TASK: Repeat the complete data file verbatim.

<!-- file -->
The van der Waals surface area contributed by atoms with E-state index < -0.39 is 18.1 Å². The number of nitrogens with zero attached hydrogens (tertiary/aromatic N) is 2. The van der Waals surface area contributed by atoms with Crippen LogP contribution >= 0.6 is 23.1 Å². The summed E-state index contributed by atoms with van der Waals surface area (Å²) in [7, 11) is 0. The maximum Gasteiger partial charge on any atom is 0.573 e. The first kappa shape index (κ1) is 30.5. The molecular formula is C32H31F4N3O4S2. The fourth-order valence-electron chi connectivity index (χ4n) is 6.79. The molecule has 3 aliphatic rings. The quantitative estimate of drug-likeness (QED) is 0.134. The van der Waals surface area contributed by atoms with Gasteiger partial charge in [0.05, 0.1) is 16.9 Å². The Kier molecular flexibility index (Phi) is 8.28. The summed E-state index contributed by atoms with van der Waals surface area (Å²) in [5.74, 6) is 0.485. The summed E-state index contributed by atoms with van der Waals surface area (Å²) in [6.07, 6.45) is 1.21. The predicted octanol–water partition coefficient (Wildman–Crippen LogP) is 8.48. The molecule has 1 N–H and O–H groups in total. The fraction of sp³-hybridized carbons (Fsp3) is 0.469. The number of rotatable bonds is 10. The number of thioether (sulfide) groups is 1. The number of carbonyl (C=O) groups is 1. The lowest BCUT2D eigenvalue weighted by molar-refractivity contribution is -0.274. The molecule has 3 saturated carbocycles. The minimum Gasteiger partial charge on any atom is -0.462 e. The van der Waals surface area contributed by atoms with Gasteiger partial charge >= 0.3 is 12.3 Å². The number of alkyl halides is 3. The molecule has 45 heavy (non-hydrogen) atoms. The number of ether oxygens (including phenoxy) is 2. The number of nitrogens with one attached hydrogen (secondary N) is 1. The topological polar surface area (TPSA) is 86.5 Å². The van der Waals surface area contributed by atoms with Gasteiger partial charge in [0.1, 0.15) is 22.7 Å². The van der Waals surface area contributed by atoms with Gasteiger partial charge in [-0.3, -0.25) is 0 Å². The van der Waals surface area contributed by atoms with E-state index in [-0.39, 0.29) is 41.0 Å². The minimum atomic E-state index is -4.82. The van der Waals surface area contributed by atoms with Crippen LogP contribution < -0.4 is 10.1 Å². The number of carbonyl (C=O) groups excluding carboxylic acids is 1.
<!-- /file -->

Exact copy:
The van der Waals surface area contributed by atoms with E-state index < -0.39 is 18.1 Å². The number of nitrogens with zero attached hydrogens (tertiary/aromatic N) is 2. The van der Waals surface area contributed by atoms with Crippen LogP contribution >= 0.6 is 23.1 Å². The summed E-state index contributed by atoms with van der Waals surface area (Å²) in [7, 11) is 0. The maximum Gasteiger partial charge on any atom is 0.573 e. The first kappa shape index (κ1) is 30.5. The molecular formula is C32H31F4N3O4S2. The fourth-order valence-electron chi connectivity index (χ4n) is 6.79. The molecule has 3 aliphatic rings. The quantitative estimate of drug-likeness (QED) is 0.134. The van der Waals surface area contributed by atoms with Gasteiger partial charge in [0.05, 0.1) is 16.9 Å². The Kier molecular flexibility index (Phi) is 8.28. The summed E-state index contributed by atoms with van der Waals surface area (Å²) in [5.74, 6) is 0.485. The summed E-state index contributed by atoms with van der Waals surface area (Å²) in [6.07, 6.45) is 1.21. The predicted octanol–water partition coefficient (Wildman–Crippen LogP) is 8.48. The molecule has 1 N–H and O–H groups in total. The fraction of sp³-hybridized carbons (Fsp3) is 0.469. The number of rotatable bonds is 10. The number of thioether (sulfide) groups is 1. The number of carbonyl (C=O) groups is 1. The lowest BCUT2D eigenvalue weighted by molar-refractivity contribution is -0.274. The molecule has 3 saturated carbocycles. The minimum Gasteiger partial charge on any atom is -0.462 e. The van der Waals surface area contributed by atoms with Gasteiger partial charge >= 0.3 is 12.3 Å². The number of alkyl halides is 3. The molecule has 45 heavy (non-hydrogen) atoms. The number of ether oxygens (including phenoxy) is 2. The number of nitrogens with one attached hydrogen (secondary N) is 1. The topological polar surface area (TPSA) is 86.5 Å². The van der Waals surface area contributed by atoms with Gasteiger partial charge in [0.1, 0.15) is 22.7 Å². The van der Waals surface area contributed by atoms with Gasteiger partial charge in [-0.3, -0.25) is 0 Å². The van der Waals surface area contributed by atoms with E-state index in [-0.39, 0.29) is 41.0 Å². The minimum atomic E-state index is -4.82. The van der Waals surface area contributed by atoms with Crippen LogP contribution < -0.4 is 10.1 Å². The number of carbonyl (C=O) groups excluding carboxylic acids is 1.